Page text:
Fifteen Asia-Pacific countries signed the world’s largest free trade agreement on Sunday, the Regional Comprehensive Economic Partnership (RCEP) – a China-backed deal that excludes the United States.
Member countries include the Philippines, Singapore, Malaysia, Indonesia, Brunei, Vietnam, Laos, Cambodia, Thailand and Myanmar — as well as China, Japan, South Korea, Australia and New Zealand.
RCEP members accounted for a third of the world’s population and about 30% of the global economy and 2.2 billion consumers.
The agreement signing at a regional summit in Hanoi is seen as a move that will expand the regional supply chains among countries. Below are the key benefits ASEAN countries will get from RCEP.
The partnership focuses on progressively eliminating tariff and non-tariff barriers to establish free trade and strengthen economic cooperation among parties. Tariff liberalization under RCEP will support the liberalization levels from the existing free trade agreement established among ASEAN countries.
RCEP aims to “abolish some 92% of traded goods tariffs,” Lavanya Venkateswaran, an economist at Mizuho Bank’s Asia & Oceania Treasury Department, said in a note. It “would be critical in deepening supply-chain linkages, with a reach into the service sector with ambitions of 65% of service sector being fully open under the RCEP.
RCEP is particularly significant for Japan because it has not built any free trade agreement with its major trading partners – China and South Korea. The liberalized tariff will generate trade flows between Japan, South Korea, and China. Nikkei reported that tariff will likely be removed on 86% of industrial goods exported from Japan to China as a result of the partnership.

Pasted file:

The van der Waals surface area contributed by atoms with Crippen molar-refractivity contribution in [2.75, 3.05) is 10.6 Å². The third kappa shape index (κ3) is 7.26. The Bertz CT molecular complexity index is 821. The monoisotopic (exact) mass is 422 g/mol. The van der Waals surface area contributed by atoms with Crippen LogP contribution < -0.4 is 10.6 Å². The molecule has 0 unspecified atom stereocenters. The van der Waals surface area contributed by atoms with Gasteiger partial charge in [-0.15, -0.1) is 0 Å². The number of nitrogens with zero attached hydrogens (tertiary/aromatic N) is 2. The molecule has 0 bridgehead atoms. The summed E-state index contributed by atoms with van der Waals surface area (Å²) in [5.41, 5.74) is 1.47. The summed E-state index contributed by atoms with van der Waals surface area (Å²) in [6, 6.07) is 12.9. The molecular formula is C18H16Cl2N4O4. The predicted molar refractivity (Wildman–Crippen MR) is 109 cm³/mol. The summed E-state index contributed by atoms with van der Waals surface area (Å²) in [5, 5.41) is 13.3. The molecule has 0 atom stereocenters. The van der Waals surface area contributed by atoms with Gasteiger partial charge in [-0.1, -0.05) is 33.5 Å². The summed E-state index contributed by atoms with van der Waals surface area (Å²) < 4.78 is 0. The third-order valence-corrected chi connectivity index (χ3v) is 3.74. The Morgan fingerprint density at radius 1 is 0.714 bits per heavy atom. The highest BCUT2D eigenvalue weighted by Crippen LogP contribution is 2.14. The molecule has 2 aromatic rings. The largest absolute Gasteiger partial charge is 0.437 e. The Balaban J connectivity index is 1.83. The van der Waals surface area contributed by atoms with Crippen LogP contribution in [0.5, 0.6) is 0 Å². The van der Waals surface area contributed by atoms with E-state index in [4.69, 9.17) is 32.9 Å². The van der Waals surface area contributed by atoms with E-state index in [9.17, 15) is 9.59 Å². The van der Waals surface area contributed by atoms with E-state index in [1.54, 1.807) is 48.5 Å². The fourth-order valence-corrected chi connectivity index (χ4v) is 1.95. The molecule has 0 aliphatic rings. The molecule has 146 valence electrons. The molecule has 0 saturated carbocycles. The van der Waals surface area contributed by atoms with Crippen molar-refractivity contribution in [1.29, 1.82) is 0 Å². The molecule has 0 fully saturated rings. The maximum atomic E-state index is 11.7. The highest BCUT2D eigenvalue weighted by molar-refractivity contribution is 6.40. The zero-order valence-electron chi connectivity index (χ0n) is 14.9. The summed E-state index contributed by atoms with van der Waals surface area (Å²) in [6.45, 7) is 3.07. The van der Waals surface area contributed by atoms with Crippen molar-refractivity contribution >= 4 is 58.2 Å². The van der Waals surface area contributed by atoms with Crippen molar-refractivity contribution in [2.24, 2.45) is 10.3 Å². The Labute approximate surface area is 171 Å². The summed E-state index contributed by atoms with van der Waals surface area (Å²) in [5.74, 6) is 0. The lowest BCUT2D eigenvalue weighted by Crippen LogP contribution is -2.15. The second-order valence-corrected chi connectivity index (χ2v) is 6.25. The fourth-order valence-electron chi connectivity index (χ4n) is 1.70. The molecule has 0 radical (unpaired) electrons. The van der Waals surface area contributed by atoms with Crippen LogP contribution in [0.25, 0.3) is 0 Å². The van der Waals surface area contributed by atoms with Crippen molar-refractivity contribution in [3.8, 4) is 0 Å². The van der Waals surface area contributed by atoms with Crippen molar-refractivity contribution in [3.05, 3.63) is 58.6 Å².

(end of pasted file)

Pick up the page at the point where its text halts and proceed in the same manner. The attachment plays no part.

However, trade expansion to dialogue partners – Australia, China, Japan, South Korea and New Zealand – would reduce preferential market access among ASEAN countries.
The partnership among RCEP members will improve competition in a way that drives productivity and sustainability. The agreement reaffirms ASEAN commitment to the World Trade Organization on export competition including the elimination of scheduled export subsidy entitlements for agricultural products, as export subsidy creates unfair competition with local producers in many developing countries.
Simplified customs and trade processes
Streamlined customs procedure is expected from RCEP. The agreement aims to achieve efficiency in customs administration marked by improved consistency, predictability, and transparency in applying customs procedures. Expedited releasing of goods from customs is one area this partnership will provide. For example, perishable products are expected to be cleared from customs within six hours from arrival and submission of documents.
Enhanced trade facilitation provisions are also embedded in RCEP including advance ruling based on tariff classification, rules of origin, customs valuation, and a risk management approach for customs control and post-clearance audit.
The partnership brought together China, Japan and South Korea for the first time under a single trade agreement – countries that have historical and diplomatic issues.
RCEP is a modern, comprehensive, and mutually beneficial among partners, a move that integrates the trade and supply chain across Asia Pacific.